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Schmidt M.,Deutsches Geodatisches Forschungsinstitut DGFI
International Association of Geodesy Symposia | Year: 2012

For analyzing and representing a one-dimensional signal wavelet methods are used for a long time. The basic feature of wavelet analysis is the localization property, i.e. it is - depending on the chosen wavelet - possible to study a signal just in a finite interval. Nowadays a large number of satellite missions allows to monitor various geophysical phenomena. Since often regional phenomena have to be studied, multi-dimensional wavelet methods come into question. In this paper the basic principles of a multi-scale representation of multi-dimensional signals using B-spline wavelets are presented. Finally the procedure is applied to an example of ionosphere research. © Springer-Verlag Berlin Heidelberg 2012. Source


Bouman J.,Deutsches Geodatisches Forschungsinstitut DGFI | Ebbing J.,Geological Survey of Norway | Fuchs M.,Deutsches Geodatisches Forschungsinstitut DGFI
Journal of Geophysical Research: Solid Earth | Year: 2013

The Gravity field and steady state Ocean Circulation Explorer (GOCE) is the European Space Agency's mission that combines GPS tracking and gravity gradiometry to determine the Earth's mean gravity field with unprecedented, global accuracy with a spatial resolution down to 80 km. This resolution makes GOCE gravity gradient data in particular useful for lithospheric scale modeling. However, the relation between coordinates in a model frame and at satellite altitude is not straightforward, and most geophysical modeling programs require a planar approximation, which may not be appropriate for satellite data. We derive the exact relation between the model reference frame, in which gradients from lithospheric modeling are given, and the local north-oriented frame in which GOCE gradients at 255 km altitude are given. We generated gradients from a GOCE gravity field model and assessed whether the orientation differences between local north-oriented frame and model reference frame are relevant. In addition, we assessed the same for airborne gradiometry at an altitude of 5 km because these data are complementary to GOCE. We find that if the regional area has a longitude extension of 5°, the errors stay below 10%. For larger areas the standard deviation of the systematic errors may be 40% of the signal standard deviation. Comparing topographic mass reduction in planar and spherical approximation, one sees significant long wavelength differences in terms of gravity gradients or gradient-tensor invariants. The maximum error is up to 1 E at satellite altitude compared with maximum signal amplitude of 3 E. Planar approximation is therefore not accurate enough for topographic mass reduction of GOCE gravity gradients. ©2012. American Geophysical Union. All Rights Reserved. Source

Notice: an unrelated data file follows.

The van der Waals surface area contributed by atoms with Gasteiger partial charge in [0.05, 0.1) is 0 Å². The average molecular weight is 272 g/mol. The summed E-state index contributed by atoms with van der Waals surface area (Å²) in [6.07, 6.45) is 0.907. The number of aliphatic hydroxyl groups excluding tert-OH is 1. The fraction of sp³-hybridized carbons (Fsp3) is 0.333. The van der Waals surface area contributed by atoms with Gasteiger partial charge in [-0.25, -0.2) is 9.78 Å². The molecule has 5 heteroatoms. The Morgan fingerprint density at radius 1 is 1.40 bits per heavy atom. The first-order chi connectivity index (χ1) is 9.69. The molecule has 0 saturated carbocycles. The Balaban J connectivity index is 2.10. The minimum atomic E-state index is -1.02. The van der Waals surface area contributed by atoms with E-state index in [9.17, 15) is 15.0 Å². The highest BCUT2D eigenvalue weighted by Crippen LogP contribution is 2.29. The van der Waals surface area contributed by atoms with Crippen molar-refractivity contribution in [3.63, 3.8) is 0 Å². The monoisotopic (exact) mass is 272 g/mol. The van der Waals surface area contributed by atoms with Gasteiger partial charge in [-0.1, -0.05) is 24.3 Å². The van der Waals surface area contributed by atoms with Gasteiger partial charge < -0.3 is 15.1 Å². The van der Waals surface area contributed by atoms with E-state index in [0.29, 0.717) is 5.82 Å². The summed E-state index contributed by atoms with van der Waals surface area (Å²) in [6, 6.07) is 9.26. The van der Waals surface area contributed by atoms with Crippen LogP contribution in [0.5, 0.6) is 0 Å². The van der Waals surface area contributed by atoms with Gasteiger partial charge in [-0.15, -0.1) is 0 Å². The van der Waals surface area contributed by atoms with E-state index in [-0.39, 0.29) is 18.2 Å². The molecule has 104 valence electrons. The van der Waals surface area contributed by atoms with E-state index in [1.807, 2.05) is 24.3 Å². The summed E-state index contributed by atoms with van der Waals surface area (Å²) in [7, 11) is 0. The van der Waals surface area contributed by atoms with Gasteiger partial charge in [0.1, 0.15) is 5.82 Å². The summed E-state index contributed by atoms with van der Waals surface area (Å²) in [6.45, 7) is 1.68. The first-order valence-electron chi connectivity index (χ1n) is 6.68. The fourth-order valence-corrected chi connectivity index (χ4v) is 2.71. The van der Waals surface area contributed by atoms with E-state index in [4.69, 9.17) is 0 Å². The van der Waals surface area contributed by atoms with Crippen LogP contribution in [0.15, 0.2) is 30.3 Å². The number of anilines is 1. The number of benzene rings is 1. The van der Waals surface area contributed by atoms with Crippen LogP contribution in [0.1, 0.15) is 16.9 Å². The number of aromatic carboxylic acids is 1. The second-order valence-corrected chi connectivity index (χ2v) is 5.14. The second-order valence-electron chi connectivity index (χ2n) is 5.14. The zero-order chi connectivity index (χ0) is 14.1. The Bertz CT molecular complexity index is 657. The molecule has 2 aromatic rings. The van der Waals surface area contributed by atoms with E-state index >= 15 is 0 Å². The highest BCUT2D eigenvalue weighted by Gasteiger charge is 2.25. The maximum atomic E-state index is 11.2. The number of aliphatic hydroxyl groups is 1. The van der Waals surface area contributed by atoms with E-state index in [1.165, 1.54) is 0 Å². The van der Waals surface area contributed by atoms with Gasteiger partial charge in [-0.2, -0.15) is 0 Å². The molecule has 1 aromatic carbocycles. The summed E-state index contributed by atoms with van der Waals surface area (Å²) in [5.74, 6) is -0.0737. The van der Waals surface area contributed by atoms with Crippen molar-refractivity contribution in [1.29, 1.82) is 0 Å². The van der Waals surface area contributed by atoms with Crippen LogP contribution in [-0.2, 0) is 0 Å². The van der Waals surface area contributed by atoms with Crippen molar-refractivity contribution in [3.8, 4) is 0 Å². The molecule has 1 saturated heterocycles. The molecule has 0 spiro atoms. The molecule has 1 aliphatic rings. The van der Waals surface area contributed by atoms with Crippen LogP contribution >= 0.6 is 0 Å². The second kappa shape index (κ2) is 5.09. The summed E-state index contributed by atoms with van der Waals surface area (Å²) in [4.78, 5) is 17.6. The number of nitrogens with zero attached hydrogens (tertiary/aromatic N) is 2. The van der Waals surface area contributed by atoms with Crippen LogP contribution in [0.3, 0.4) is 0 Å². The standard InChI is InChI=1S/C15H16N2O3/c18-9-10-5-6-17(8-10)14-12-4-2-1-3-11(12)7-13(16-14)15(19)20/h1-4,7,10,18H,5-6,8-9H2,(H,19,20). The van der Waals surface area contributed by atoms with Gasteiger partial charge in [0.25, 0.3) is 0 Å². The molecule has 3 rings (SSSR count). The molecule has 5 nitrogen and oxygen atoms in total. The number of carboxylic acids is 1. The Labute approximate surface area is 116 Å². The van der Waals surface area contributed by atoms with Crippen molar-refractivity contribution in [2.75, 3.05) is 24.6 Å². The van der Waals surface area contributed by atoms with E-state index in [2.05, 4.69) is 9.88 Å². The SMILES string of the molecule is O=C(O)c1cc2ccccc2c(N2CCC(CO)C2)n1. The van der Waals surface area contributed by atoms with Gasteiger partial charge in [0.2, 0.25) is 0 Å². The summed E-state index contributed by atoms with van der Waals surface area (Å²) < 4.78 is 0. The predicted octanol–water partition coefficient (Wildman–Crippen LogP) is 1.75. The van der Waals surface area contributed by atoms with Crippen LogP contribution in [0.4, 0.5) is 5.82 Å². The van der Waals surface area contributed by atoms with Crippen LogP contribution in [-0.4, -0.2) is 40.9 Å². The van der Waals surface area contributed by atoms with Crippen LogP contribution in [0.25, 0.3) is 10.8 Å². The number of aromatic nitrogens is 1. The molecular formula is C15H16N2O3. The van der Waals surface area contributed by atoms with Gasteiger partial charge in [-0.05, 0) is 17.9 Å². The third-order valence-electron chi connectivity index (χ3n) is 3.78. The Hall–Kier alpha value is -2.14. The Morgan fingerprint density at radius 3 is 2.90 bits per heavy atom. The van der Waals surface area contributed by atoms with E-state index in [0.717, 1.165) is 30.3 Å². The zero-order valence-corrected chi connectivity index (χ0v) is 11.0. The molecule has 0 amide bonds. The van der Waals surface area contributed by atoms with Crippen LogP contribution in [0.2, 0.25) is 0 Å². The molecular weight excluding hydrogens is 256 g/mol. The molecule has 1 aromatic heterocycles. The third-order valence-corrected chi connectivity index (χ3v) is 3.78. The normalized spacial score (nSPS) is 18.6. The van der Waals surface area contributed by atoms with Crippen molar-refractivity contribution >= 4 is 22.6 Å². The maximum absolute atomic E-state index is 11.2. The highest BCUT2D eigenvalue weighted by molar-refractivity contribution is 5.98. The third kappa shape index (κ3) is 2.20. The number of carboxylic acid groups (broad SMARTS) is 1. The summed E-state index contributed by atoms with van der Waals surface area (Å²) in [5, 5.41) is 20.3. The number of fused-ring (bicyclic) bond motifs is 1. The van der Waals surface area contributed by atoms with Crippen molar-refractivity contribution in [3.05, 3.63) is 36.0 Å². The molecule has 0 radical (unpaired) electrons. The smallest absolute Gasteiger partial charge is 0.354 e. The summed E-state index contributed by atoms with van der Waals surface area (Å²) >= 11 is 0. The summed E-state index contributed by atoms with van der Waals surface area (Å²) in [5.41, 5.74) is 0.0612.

Bouman J.,Deutsches Geodatisches Forschungsinstitut DGFI | Fuchs M.J.,Deutsches Geodatisches Forschungsinstitut DGFI
Geophysical Journal International | Year: 2012